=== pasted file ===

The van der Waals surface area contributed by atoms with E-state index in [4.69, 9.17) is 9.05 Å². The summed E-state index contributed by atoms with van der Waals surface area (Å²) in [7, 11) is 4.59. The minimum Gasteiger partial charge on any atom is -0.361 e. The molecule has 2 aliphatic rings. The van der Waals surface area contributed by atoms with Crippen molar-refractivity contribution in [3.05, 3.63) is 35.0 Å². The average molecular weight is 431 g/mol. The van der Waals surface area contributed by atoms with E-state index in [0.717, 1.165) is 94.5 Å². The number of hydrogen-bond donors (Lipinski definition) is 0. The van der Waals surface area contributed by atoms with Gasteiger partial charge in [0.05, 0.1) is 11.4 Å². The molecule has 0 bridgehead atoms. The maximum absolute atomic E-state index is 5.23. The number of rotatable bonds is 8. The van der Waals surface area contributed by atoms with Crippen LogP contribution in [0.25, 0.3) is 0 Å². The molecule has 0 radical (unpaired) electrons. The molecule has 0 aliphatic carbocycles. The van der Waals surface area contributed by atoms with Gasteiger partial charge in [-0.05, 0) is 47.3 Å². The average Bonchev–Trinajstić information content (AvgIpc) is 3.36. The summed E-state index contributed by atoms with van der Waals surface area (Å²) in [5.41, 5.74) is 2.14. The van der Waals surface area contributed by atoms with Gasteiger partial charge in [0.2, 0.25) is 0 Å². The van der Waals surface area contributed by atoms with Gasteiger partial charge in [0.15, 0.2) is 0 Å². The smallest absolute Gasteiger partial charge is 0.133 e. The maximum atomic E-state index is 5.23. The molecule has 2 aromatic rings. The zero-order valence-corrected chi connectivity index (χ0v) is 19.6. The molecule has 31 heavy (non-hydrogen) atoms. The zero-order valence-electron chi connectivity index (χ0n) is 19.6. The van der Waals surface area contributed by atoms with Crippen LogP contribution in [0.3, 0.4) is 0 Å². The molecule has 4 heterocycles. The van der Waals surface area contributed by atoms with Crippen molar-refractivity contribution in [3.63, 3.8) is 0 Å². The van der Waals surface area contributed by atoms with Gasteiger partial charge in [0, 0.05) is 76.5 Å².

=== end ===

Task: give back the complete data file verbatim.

The van der Waals surface area contributed by atoms with E-state index in [4.69, 9.17) is 9.05 Å². The summed E-state index contributed by atoms with van der Waals surface area (Å²) in [7, 11) is 4.59. The minimum Gasteiger partial charge on any atom is -0.361 e. The molecule has 2 aliphatic rings. The van der Waals surface area contributed by atoms with Crippen molar-refractivity contribution in [3.05, 3.63) is 35.0 Å². The average molecular weight is 431 g/mol. The van der Waals surface area contributed by atoms with E-state index in [0.717, 1.165) is 94.5 Å². The number of hydrogen-bond donors (Lipinski definition) is 0. The van der Waals surface area contributed by atoms with Gasteiger partial charge in [0.05, 0.1) is 11.4 Å². The molecule has 0 bridgehead atoms. The maximum absolute atomic E-state index is 5.23. The number of rotatable bonds is 8. The van der Waals surface area contributed by atoms with Crippen LogP contribution in [0.25, 0.3) is 0 Å². The molecule has 0 radical (unpaired) electrons. The molecule has 0 aliphatic carbocycles. The van der Waals surface area contributed by atoms with Gasteiger partial charge in [-0.05, 0) is 47.3 Å². The average Bonchev–Trinajstić information content (AvgIpc) is 3.36. The summed E-state index contributed by atoms with van der Waals surface area (Å²) in [5.41, 5.74) is 2.14. The van der Waals surface area contributed by atoms with Gasteiger partial charge in [0.2, 0.25) is 0 Å². The van der Waals surface area contributed by atoms with Gasteiger partial charge in [0.15, 0.2) is 0 Å². The smallest absolute Gasteiger partial charge is 0.133 e. The maximum atomic E-state index is 5.23. The molecule has 2 aromatic rings. The zero-order valence-corrected chi connectivity index (χ0v) is 19.6. The molecule has 31 heavy (non-hydrogen) atoms. The zero-order valence-electron chi connectivity index (χ0n) is 19.6. The van der Waals surface area contributed by atoms with Crippen LogP contribution in [0.3, 0.4) is 0 Å². The molecule has 4 heterocycles. The van der Waals surface area contributed by atoms with Crippen molar-refractivity contribution in [3.63, 3.8) is 0 Å². The van der Waals surface area contributed by atoms with Gasteiger partial charge in [0, 0.05) is 76.5 Å².